Loot was a source of chaos and a loyal companion, with more of the former.  I returned home from work one day to discover that Loot had emptied an entire economy sized box of tissues, spreading torn tissues all over the floor.  He had managed to cover every visible area of carpet, and sat proudly in the middle of the room so that I could admire his handiwork.  “Now you don’t have to walk all the way to the box if you need a tissue,” he explained, “you can just stop, bend over, and pick one up.”  He seemed genuinely confused why I was not pleased.

I invited a friend from college over for a beer, and in the manner of cats, Loot made himself scarce.  I didn’t think to mention to my friend that I had a cat, until he was sitting on my couch, and Loot leapt up behind him and grabbed his head with both paws. From my angle, I saw an amazingly comical expression of shock and surprise on my friend’s face.  Luckily, no blood had been drawn, because I could not stop laughing.  I actually have not seen him since that day.

One of Loot’s few talents was the ability and desire to keep things on his head, which I would occasionally exploit by putting small items on his head, which he would carefully balance until he forgot about them, or got distracted.  On a regular basis, I would balance empty cans on his head, which he would dutifully keep in place, usually until I bothered to retrieve them.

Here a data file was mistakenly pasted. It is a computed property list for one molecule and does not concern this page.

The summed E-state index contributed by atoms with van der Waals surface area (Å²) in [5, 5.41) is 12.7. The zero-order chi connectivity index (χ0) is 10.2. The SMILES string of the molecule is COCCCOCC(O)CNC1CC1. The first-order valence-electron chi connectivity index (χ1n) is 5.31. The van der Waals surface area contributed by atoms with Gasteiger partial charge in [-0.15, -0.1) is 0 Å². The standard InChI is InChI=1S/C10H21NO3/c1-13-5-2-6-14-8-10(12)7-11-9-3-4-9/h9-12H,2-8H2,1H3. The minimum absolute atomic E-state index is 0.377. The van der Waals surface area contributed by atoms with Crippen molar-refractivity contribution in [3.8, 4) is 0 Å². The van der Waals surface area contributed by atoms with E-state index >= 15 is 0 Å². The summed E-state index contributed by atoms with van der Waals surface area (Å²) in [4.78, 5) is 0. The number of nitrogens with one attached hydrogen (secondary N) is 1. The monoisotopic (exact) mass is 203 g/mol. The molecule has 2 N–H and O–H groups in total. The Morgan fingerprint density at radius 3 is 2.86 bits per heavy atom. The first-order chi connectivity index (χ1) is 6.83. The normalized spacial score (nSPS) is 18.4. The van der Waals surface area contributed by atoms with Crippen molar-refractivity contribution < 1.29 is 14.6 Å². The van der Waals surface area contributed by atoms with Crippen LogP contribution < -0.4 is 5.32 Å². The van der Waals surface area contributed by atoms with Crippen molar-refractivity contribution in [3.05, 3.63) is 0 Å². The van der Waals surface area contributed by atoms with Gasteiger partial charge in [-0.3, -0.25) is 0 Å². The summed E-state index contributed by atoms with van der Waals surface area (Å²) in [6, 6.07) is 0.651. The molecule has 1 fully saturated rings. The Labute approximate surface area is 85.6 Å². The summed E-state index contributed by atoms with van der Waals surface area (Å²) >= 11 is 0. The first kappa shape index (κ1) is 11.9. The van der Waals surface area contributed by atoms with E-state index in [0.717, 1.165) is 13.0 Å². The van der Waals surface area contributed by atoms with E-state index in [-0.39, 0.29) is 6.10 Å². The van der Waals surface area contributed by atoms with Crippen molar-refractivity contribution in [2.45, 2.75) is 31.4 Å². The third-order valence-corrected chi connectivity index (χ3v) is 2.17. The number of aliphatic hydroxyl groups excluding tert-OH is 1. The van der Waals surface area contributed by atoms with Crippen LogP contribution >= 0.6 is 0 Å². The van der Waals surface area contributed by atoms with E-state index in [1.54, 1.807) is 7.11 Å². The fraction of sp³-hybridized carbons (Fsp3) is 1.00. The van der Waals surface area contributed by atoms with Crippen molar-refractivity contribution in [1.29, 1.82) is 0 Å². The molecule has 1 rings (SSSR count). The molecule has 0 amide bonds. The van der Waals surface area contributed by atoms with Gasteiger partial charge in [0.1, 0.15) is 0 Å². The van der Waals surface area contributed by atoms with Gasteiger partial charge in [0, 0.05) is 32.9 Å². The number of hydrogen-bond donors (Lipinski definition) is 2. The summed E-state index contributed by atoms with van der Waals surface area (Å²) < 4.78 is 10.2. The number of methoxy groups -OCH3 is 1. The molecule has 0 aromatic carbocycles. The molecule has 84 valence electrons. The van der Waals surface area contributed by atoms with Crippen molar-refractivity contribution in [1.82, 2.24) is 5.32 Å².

A Little Hat

A Little Hat

On Saint Patrick’s Day, one of the beer companies had a promotion where they topped their beers with little green plastic hats.  We had a few friends over, and we had about a six pack of hats.  One of the party-goers, perhaps me, put one on Loot’s head, and he proudly wore it for hours, holding his head flat, walking around slowly and carefully before ultimately refusing to move for fear it would fall off.  When it inevitably did fall off, he seemed inconsolable until he was distracted — or perhaps 10 seconds.

The apartment itself sucked.  One of Loot’s more useful pursuits was chasing and eating roaches, which I tried to discourage in the event that he was ingesting pesticides, but he did at least seem to keep them at bay by smacking them as they crept out of the baseboards.